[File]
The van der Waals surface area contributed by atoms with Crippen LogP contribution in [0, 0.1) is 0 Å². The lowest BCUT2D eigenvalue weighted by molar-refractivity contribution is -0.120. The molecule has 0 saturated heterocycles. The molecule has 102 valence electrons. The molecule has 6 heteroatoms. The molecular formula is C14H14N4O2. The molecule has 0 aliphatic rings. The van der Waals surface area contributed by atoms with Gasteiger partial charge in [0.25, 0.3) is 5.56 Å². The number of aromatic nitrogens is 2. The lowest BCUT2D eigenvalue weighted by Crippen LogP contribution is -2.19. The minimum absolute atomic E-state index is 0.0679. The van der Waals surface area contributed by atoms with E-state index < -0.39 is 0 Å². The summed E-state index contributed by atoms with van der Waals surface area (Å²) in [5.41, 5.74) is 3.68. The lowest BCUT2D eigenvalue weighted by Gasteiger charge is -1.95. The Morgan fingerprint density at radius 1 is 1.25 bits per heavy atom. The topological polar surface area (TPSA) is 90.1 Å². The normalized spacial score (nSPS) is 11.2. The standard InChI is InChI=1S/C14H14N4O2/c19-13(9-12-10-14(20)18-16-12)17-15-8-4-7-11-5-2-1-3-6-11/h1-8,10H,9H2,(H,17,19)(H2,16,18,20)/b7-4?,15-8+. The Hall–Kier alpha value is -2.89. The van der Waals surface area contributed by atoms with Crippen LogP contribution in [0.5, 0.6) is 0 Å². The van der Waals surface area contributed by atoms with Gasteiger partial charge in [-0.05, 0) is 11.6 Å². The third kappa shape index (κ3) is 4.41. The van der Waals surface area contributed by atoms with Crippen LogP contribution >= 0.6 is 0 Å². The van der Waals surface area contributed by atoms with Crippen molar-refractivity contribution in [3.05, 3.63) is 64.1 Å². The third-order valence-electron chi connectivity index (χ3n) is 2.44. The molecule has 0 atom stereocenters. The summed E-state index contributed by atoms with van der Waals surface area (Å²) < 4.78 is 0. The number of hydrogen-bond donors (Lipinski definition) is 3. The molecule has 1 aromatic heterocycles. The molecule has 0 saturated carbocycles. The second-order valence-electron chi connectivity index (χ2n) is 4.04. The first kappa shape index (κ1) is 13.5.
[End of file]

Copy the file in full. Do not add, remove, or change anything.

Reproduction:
The van der Waals surface area contributed by atoms with Crippen LogP contribution in [0, 0.1) is 0 Å². The lowest BCUT2D eigenvalue weighted by molar-refractivity contribution is -0.120. The molecule has 0 saturated heterocycles. The molecule has 102 valence electrons. The molecule has 6 heteroatoms. The molecular formula is C14H14N4O2. The molecule has 0 aliphatic rings. The van der Waals surface area contributed by atoms with Gasteiger partial charge in [0.25, 0.3) is 5.56 Å². The number of aromatic nitrogens is 2. The lowest BCUT2D eigenvalue weighted by Crippen LogP contribution is -2.19. The minimum absolute atomic E-state index is 0.0679. The van der Waals surface area contributed by atoms with E-state index < -0.39 is 0 Å². The summed E-state index contributed by atoms with van der Waals surface area (Å²) in [5.41, 5.74) is 3.68. The lowest BCUT2D eigenvalue weighted by Gasteiger charge is -1.95. The Morgan fingerprint density at radius 1 is 1.25 bits per heavy atom. The topological polar surface area (TPSA) is 90.1 Å². The normalized spacial score (nSPS) is 11.2. The standard InChI is InChI=1S/C14H14N4O2/c19-13(9-12-10-14(20)18-16-12)17-15-8-4-7-11-5-2-1-3-6-11/h1-8,10H,9H2,(H,17,19)(H2,16,18,20)/b7-4?,15-8+. The Hall–Kier alpha value is -2.89. The van der Waals surface area contributed by atoms with Crippen LogP contribution in [0.5, 0.6) is 0 Å². The van der Waals surface area contributed by atoms with Gasteiger partial charge in [-0.05, 0) is 11.6 Å². The third kappa shape index (κ3) is 4.41. The van der Waals surface area contributed by atoms with Crippen LogP contribution >= 0.6 is 0 Å². The van der Waals surface area contributed by atoms with Crippen molar-refractivity contribution in [3.05, 3.63) is 64.1 Å². The third-order valence-electron chi connectivity index (χ3n) is 2.44. The molecule has 0 atom stereocenters. The summed E-state index contributed by atoms with van der Waals surface area (Å²) < 4.78 is 0. The number of hydrogen-bond donors (Lipinski definition) is 3. The molecule has 1 aromatic heterocycles. The molecule has 0 saturated carbocycles. The second-order valence-electron chi connectivity index (χ2n) is 4.04. The first kappa shape index (κ1) is 13.5.